Book Image

Joomla! VirtueMart 1.1 Theme and Template Design

By : Joseph Kwan
Book Image

Joomla! VirtueMart 1.1 Theme and Template Design

By: Joseph Kwan

Overview of this book

VirtueMart is the best shopping cart solution around for the Joomla! CMS. A VirtueMart template is a Joomla! template that is designed to create the overall look of a store. It puts in things such as a shopping cart bar, more shop-like graphics, more readable colors, and so on. A VirtueMart theme only impacts the area of the site actually controlled by the VirtueMart component. Themes work inside the overall framework. Applying custom templates and themes to give a unique look and feel to your VirtueMart web store will really attract customers! This book will guide you to build VirtueMart custom themes and templates. Joomla! VirtueMart 1.1 Theme and Template Design explains how the VirtueMart theme and template system works and points out ways to configure the default theme. It then goes on to look at each of the major templates with an emphasis on how to customize them. It then discusses individual page groups such as product list, product details, shopping cart, checkout, and invoice e-mails in the order they appear to your customer. After-sale services like invoice e-mail, account management, and order list are also discussed. The book also discusses the different components of a VirtueMart theme and will teach you how to build a theme from scratch. You will also learn advanced features like child products, advanced attributes, custom attributes, and product types. Topics like integration with Joomla! plugins and AJAX functions are also included. An Appendix provides a comprehensive template reference of the use and available fields of every template. Joomla! VirtueMart 1.1 Theme and Template Design is a practical guide for all those who want to make VirtueMart work for them. It will put many advanced features of this popular open source e-Commerce application at your finger tips.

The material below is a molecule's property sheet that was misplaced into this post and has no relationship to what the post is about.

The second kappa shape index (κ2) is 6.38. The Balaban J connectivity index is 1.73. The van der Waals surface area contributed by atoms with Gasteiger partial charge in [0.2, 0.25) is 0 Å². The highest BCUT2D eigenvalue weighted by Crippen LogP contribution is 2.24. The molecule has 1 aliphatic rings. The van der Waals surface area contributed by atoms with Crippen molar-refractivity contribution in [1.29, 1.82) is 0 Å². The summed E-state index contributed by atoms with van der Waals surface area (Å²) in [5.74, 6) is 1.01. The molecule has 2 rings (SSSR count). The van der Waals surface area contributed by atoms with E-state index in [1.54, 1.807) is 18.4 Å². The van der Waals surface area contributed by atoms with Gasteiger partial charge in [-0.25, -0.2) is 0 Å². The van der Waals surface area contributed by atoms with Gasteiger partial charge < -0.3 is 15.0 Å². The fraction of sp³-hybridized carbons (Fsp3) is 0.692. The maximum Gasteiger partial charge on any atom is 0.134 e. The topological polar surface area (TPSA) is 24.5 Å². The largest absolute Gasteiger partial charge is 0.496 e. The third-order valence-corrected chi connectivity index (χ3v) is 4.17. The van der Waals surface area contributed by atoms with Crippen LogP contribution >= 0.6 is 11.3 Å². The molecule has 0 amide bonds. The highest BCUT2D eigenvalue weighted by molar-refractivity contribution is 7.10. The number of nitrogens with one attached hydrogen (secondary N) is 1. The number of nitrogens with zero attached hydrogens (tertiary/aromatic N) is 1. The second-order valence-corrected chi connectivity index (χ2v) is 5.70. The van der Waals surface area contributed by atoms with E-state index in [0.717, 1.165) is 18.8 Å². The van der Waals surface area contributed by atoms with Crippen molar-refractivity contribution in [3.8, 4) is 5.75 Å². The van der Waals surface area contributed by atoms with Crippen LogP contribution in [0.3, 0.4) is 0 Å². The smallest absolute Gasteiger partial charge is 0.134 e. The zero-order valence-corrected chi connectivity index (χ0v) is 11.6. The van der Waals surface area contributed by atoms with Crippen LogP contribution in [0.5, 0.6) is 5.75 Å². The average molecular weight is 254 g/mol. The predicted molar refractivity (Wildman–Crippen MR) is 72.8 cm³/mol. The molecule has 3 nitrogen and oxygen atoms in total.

Table of Contents (16 chapters)
Joomla! VirtueMart 1.1 Theme and Template Design
About the Author
About the Reviewer

Joomla! 1.5 presentation framework

Since VirtueMart is a Joomla! component, it cannot exist outside Joomla!. So before diving into the detail of the VirtueMart engine, it pays to take a brief look at how Joomla! actually works. While an understanding of the presentation framework of Joomla! and VirtueMart may be useful for themes and templates development, it is not essential for the actual customization design. In case you don't want to bother with the detail of Joomla!/VirtueMart engine, feel free to skip to the section Roles of VirtueMart themes and templates. (For those more practically oriented readers, you can even skip directly to Chapter 3, Product List Templates, as you can always come back to these theoretical discussions afterwards.)

Joomla! emerged from version 1.0 and later developed into 1.5. In this upgrade, Joomla! has been basically rewritten from the ground up. A presentation structure called Model-View-Controller or MVC has been adopted in Joomla! 1.5. While a detailed explanation of the MVC structure is out of the scope of this book, a basic understanding of its working will help us understand why and how VirtueMart 1.1 behaves in the way it is right now.